A Natural Remedy for Depression – Alleviating Sleep Apnea?

Could correcting sleep apnea remedy depression? Studies link sleep apnea and depression, therefore the correction of sleep apnea may be a remedy for depression. For more than twenty years studies have suggested the existence of a relationship between depression and obstructive sleep apnea in the general population.

A researcher at Stanford University found that in the general population of the United Kingdom, Germany, Italy, Portugal, and Spain about 800 of 100,000 individuals have both a breathing-related sleep disorder and a major depressive disorder with nearly 20% of the subjects who had one of these disorders also having the other. (J Clin Psychiatry 2003, 64:1195-200; quiz, 1274-6).

In clinical practice, the presence of depressive symptoms is often considered in patients with obstructive sleep apnea although sleep problems and specifically obstructive sleep apnea are rarely assessed on a regular basis in patients with a depressive disorder.

It is speculated that obstructive sleep apnea might not only be associated with a depressive syndrome, but its presence may also be responsible for failure to respond to pharmacological treatment and that undiagnosed obstructive sleep apnea might be exacerbated by antidepressant medications, such as benzodiazepines.

Although the benzodiazepines (central nervous system depressant drugs) may reduce sleep fragmentation, their long-term use may also cause health problems, such as complete obstructive sleep apnea in heavy snorers…(Am J Med. 1990 Mar 2;88(3A):25S-28S).

Obstructive sleep apnea is the most common form of sleep disordered breathing and is defined by frequent episodes of obstructed breathing during sleep. It is characterized by sleep-related decreases or pauses in respiration.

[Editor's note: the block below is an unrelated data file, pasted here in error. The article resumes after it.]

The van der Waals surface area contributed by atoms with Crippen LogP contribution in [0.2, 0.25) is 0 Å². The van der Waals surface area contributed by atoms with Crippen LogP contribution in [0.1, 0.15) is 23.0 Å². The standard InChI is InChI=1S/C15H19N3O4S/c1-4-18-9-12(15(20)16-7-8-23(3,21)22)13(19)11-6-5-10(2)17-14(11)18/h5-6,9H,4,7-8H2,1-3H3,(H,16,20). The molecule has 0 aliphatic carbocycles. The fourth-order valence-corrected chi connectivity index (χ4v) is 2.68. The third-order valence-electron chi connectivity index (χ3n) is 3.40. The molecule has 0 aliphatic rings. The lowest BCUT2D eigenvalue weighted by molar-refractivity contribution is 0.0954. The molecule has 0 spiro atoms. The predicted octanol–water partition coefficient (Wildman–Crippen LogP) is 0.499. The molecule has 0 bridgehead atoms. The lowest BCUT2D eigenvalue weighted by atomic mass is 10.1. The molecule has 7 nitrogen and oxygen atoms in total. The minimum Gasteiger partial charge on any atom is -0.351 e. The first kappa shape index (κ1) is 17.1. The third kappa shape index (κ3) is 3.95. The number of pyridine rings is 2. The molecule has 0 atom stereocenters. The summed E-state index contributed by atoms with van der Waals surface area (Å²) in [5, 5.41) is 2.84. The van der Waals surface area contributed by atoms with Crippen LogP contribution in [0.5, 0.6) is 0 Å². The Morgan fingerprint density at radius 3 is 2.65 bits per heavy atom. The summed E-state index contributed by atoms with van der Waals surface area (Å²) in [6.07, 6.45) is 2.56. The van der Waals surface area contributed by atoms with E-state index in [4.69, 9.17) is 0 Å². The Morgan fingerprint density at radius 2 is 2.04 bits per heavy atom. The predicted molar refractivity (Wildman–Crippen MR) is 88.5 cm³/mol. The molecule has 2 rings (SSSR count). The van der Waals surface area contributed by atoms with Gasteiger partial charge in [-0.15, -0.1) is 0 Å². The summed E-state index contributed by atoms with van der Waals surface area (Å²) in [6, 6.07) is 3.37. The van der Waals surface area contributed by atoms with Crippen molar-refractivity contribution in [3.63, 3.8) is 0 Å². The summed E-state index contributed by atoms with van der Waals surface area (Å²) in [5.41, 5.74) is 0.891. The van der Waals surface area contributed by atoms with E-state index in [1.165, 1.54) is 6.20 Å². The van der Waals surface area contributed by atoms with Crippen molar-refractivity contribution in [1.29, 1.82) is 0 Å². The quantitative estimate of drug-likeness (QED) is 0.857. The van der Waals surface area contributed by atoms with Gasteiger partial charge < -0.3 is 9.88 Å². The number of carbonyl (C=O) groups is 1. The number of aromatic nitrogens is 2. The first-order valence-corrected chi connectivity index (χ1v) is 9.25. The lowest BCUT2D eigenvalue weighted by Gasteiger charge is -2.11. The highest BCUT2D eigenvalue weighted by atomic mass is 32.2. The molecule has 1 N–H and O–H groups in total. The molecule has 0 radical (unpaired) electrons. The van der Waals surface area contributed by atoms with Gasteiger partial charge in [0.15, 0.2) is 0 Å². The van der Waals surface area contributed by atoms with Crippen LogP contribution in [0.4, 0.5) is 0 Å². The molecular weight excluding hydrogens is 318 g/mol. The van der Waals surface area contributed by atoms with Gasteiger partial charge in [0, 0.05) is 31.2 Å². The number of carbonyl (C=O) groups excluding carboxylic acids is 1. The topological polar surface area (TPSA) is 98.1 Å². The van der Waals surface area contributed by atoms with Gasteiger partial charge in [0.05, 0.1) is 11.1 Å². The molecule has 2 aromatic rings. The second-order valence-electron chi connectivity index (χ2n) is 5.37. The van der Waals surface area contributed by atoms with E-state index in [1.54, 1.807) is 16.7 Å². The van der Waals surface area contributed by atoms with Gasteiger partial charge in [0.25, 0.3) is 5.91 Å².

The prevalence of obstructive sleep apnea is higher in men than in women and is found in all age groups but its prevalence increases with age. In children, the prevalence of obstructive sleep apnea is less well known and has been estimated to be between 2-8%.

The estimated prevalence of sleep-disordered breathing in people between the ages of 30 to 60 years old was 9 percent for women and 24 percent for men. Male sex and obesity were strongly associated with the presence of sleep-disordered breathing. (N Engl J Med. 1993 Apr 29;328(17):1230-5).

Abnormal respiratory events are the hallmark of obstructive sleep apnea and are generally accompanied by heart rate variability and arousals from sleep, with frequent arousals being the most important factor resulting in excessive daytime sleepiness.

The extent to which daytime functioning is affected generally depends on the severity of obstructive sleep apnea. Symptoms other than excessive daytime sleepiness which greatly impact daytime functioning are neuropsychological symptoms such as irritability, difficulty concentrating, cognitive impairment, depressive symptoms, and other psychological disturbances. Therefore obstructive sleep apnea can easily mimic symptoms of a major depressive episode.

In 1997 researchers studied the relation between obstructive sleep apnea and depression and reported that 24% of 25 male patients with obstructive sleep apnea had previously seen a psychiatrist for anxiety or depression. (Arch Intern Med. 1977 Mar;137(3):296-300).

In 1989 researchers at the University of California Irvine Medical Center, found 67% of patients who presented to a major sleep disorders center reported an episode of depression within the previous 5 years, and 26% described themselves as depressed at presentation. (J Clin Psychol. 1989 Jan;45(1):51-60).

Of 50 patients who had severe obstructive sleep apnea most patients showed cognitive impairment; 76% had suspected or mild to severe deficits in terms of thinking, perception, memory, communication, or the ability to learn new information, resulting in a greater potential for being distractible, confused, and irritable. (J Chronic Dis. 1985;38(5):427-34).